Toxic Christianity & emotionally immature theology reinforced this too. I took Jesus’ “the first shall be last, and the last, first” literally, feeling guilty whenever I prioritized my own needs. Forgiving 7 times 70 meant that I excused bad behavior and put the consequences on myself instead of holding the other party accountable. And I completely missed that “Love thy neighbor as thyself” starts with the assumption that you actually love yourself.
Respecting your elders is one of the highest asian values, built around the notion of filial piety, which says that we each have responsibility to the other, that we have roles in society, and that our actions affect the larger collective. It is a beautiful acknowledgement of the interconnectedness of humans; the very reality that I would not exist if not for my parents, my grandparents and the lineage that stretches back through time.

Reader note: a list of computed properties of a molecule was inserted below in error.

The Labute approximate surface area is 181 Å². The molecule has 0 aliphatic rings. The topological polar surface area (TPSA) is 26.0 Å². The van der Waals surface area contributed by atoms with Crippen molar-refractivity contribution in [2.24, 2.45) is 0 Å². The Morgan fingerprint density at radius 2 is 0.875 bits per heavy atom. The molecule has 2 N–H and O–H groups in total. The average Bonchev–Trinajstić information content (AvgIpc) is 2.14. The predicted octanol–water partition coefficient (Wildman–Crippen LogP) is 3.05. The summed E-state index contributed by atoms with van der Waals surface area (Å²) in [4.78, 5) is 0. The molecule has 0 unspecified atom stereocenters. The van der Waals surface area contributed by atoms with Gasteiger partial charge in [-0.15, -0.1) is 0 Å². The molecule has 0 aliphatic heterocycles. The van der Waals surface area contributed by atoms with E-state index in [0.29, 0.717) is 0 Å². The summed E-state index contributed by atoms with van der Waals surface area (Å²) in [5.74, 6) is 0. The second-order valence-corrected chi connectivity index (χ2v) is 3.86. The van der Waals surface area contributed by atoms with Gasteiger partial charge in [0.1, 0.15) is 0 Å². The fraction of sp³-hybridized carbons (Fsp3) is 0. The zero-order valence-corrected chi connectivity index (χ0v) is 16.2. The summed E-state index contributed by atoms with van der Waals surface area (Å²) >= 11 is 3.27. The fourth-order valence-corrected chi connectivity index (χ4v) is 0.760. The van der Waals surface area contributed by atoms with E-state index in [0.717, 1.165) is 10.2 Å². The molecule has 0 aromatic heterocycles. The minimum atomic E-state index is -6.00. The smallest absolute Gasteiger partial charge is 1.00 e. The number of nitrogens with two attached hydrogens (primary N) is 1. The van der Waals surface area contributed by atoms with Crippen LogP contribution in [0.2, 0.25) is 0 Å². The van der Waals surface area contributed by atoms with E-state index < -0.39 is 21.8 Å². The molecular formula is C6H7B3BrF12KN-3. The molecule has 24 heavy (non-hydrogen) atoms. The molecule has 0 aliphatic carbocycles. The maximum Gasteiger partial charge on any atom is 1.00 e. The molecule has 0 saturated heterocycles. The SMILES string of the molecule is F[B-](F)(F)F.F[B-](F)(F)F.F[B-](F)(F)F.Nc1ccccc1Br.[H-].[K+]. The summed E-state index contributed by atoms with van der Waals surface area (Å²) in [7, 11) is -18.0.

Yet, universally prioritizing the needs of the collective (or your elders) over the individual is a recipe for resentment and submerged needs that erupt and emerge later. There is a cost to compliance — usually one’s self-respect.
And yet, a society where everyone does what they want may be costly to humanity as a whole, as we’ve seen with the human disaster of COVID-19, that requires coordinated, centralized human effort and prioritizing the collective over the individual. Where “self-centered” is truly selfish.
What I’ve learned from setting boundaries with my family is that by paying attention to what you actually need (and taking care of your needs first) gives you the ability and internal resources to choose back into the collective. It’s the three times you say “no” to an ask from a family member, so that when it really matters, you can say “yes” to their ask, with joy.